Generate a time series frequency from a periodicity

time_frequency(data, period = "auto", message = TRUE)

time_trend(data, period = "auto", message = TRUE)



A tibble with a date or datetime index.


Either "auto", a time-based definition (e.g. "2 weeks"), or a numeric number of observations per frequency (e.g. 10). See tibbletime::collapse_by() for period notation.


A boolean. If message = TRUE, the frequency used is output along with the units in the scale of the data.


Returns a scalar numeric value indicating the number of observations in the frequency or trend span.


A frequency is loosely defined as the number of observations that comprise a cycle in a data set. The trend is loosely defined as time span that can be aggregated across to visualize the central tendency of the data. It's often easiest to think of frequency and trend in terms of the time-based units that the data is already in. This is what time_frequency() and time_trend() enable: using time-based periods to define the frequency or trend.


As an example, a weekly cycle is often 5-days (for working days) or 7-days (for calendar days). Rather than specify a frequency of 5 or 7, the user can specify period = "1 week", and time_frequency()` will detect the scale of the time series and return 5 or 7 based on the actual data.

The period argument has three basic options for returning a frequency. Options include:

  • "auto": A target frequency is determined using a pre-defined template (see template below).

  • time-based duration: (e.g. "1 week" or "2 quarters" per cycle)

  • numeric number of observations: (e.g. 5 for 5 observations per cycle)

The template argument is only used when period = "auto". The template is a tibble of three features: time_scale, frequency, and trend. The algorithm will inspect the scale of the time series and select the best frequency that matches the scale and number of observations per target frequency. A frequency is then chosen on be the best match. The predefined template is stored in a function time_scale_template(). However, the user can come up with his or her own template changing the values for frequency in the data frame and saving it to anomalize_options$time_scale_template.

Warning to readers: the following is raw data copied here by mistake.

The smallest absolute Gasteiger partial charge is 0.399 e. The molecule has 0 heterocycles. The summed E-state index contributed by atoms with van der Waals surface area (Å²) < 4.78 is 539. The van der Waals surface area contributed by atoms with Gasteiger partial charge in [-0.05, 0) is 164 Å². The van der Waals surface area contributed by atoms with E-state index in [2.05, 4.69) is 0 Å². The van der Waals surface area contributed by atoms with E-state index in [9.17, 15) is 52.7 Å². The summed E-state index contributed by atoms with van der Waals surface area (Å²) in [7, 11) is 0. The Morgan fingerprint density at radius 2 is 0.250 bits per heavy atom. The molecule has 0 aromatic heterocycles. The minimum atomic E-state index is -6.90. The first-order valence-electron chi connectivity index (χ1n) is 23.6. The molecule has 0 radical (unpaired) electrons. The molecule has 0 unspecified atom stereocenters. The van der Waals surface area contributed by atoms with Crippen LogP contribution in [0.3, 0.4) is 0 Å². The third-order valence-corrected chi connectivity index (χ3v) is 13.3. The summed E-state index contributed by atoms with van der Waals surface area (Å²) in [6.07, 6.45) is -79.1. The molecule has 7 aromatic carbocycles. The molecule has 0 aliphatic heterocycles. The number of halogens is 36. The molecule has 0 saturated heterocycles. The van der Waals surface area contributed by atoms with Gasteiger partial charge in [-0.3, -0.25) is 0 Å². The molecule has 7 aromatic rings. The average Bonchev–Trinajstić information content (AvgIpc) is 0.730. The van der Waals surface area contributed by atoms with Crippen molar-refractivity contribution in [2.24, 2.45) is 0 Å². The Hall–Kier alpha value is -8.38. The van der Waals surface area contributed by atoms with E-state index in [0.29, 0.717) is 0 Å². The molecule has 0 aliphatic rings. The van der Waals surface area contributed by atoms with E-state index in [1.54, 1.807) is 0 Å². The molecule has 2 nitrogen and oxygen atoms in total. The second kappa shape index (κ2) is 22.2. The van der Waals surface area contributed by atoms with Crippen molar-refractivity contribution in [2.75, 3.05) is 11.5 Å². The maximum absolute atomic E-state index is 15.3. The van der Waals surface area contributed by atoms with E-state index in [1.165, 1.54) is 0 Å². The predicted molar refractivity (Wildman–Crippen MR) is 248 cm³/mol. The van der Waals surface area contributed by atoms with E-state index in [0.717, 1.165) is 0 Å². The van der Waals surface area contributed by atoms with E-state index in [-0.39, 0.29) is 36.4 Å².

As an example, the trend of daily data is often best aggregated by evaluating the moving average over a quarter or a month span. Rather than specify the number of days in a quarter or month, the user can specify "1 quarter" or "1 month", and the time_trend() function will return the correct number of observations per trend cycle. In addition, there is an option, period = "auto", to auto-detect an appropriate trend span depending on the data. The template is used to define the appropriate trend span.


library(dplyr) data(tidyverse_cran_downloads) #### FREQUENCY DETECTION #### # period = "auto" tidyverse_cran_downloads %>% filter(package == "tidyquant") %>% ungroup() %>% time_frequency(period = "auto")
#> frequency = 7 days
#> [1] 7
#> # A tibble: 8 x 3 #> time_scale frequency trend #> <chr> <chr> <chr> #> 1 second 1 hour 12 hours #> 2 minute 1 day 14 days #> 3 hour 1 day 1 month #> 4 day 1 week 3 months #> 5 week 1 quarter 1 year #> 6 month 1 year 5 years #> 7 quarter 1 year 10 years #> 8 year 5 years 30 years
# period = "1 month" tidyverse_cran_downloads %>% filter(package == "tidyquant") %>% ungroup() %>% time_frequency(period = "1 month")
#> frequency = 31 days
#> [1] 31
#### TREND DETECTION #### tidyverse_cran_downloads %>% filter(package == "tidyquant") %>% ungroup() %>% time_trend(period = "auto")
#> trend = 91 days
#> [1] 91